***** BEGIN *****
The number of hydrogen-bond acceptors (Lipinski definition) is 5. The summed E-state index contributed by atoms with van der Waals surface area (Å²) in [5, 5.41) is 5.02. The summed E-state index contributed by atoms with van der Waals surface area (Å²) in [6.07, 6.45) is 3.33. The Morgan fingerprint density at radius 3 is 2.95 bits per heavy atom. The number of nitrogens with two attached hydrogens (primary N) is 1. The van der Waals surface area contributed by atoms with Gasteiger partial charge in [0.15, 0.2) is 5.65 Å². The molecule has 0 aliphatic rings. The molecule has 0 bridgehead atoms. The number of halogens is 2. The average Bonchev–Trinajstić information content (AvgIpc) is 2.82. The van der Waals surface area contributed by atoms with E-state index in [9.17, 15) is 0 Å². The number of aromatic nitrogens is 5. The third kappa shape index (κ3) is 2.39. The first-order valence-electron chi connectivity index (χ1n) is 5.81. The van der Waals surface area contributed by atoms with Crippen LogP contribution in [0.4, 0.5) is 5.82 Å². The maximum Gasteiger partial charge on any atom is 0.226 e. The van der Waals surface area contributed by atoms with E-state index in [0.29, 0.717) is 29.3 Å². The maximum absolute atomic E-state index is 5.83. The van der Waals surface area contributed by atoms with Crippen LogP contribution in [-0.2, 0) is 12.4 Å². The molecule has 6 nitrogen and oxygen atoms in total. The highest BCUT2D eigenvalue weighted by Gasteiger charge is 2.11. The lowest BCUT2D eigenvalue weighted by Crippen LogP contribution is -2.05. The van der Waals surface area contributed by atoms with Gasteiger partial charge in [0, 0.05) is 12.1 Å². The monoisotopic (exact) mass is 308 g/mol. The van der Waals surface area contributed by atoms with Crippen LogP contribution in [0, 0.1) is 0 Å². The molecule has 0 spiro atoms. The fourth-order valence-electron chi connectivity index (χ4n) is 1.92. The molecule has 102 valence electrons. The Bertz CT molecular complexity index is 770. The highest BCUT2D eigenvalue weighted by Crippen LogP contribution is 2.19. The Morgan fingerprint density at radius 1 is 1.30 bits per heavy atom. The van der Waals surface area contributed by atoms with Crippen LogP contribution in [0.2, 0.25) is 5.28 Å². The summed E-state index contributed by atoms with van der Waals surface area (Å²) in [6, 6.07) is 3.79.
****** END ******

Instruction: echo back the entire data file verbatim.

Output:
The number of hydrogen-bond acceptors (Lipinski definition) is 5. The summed E-state index contributed by atoms with van der Waals surface area (Å²) in [5, 5.41) is 5.02. The summed E-state index contributed by atoms with van der Waals surface area (Å²) in [6.07, 6.45) is 3.33. The Morgan fingerprint density at radius 3 is 2.95 bits per heavy atom. The number of nitrogens with two attached hydrogens (primary N) is 1. The van der Waals surface area contributed by atoms with Gasteiger partial charge in [0.15, 0.2) is 5.65 Å². The molecule has 0 aliphatic rings. The molecule has 0 bridgehead atoms. The number of halogens is 2. The average Bonchev–Trinajstić information content (AvgIpc) is 2.82. The van der Waals surface area contributed by atoms with E-state index in [9.17, 15) is 0 Å². The number of aromatic nitrogens is 5. The third kappa shape index (κ3) is 2.39. The first-order valence-electron chi connectivity index (χ1n) is 5.81. The van der Waals surface area contributed by atoms with Crippen LogP contribution in [0.4, 0.5) is 5.82 Å². The maximum Gasteiger partial charge on any atom is 0.226 e. The van der Waals surface area contributed by atoms with E-state index in [0.29, 0.717) is 29.3 Å². The maximum absolute atomic E-state index is 5.83. The van der Waals surface area contributed by atoms with Crippen LogP contribution in [-0.2, 0) is 12.4 Å². The molecule has 6 nitrogen and oxygen atoms in total. The highest BCUT2D eigenvalue weighted by Gasteiger charge is 2.11. The lowest BCUT2D eigenvalue weighted by Crippen LogP contribution is -2.05. The van der Waals surface area contributed by atoms with Gasteiger partial charge in [0, 0.05) is 12.1 Å². The monoisotopic (exact) mass is 308 g/mol. The van der Waals surface area contributed by atoms with Crippen LogP contribution in [0, 0.1) is 0 Å². The molecule has 0 spiro atoms. The fourth-order valence-electron chi connectivity index (χ4n) is 1.92. The molecule has 102 valence electrons. The Bertz CT molecular complexity index is 770. The highest BCUT2D eigenvalue weighted by Crippen LogP contribution is 2.19. The Morgan fingerprint density at radius 1 is 1.30 bits per heavy atom. The van der Waals surface area contributed by atoms with Crippen LogP contribution in [0.2, 0.25) is 5.28 Å². The summed E-state index contributed by atoms with van der Waals surface area (Å²) in [6, 6.07) is 3.79.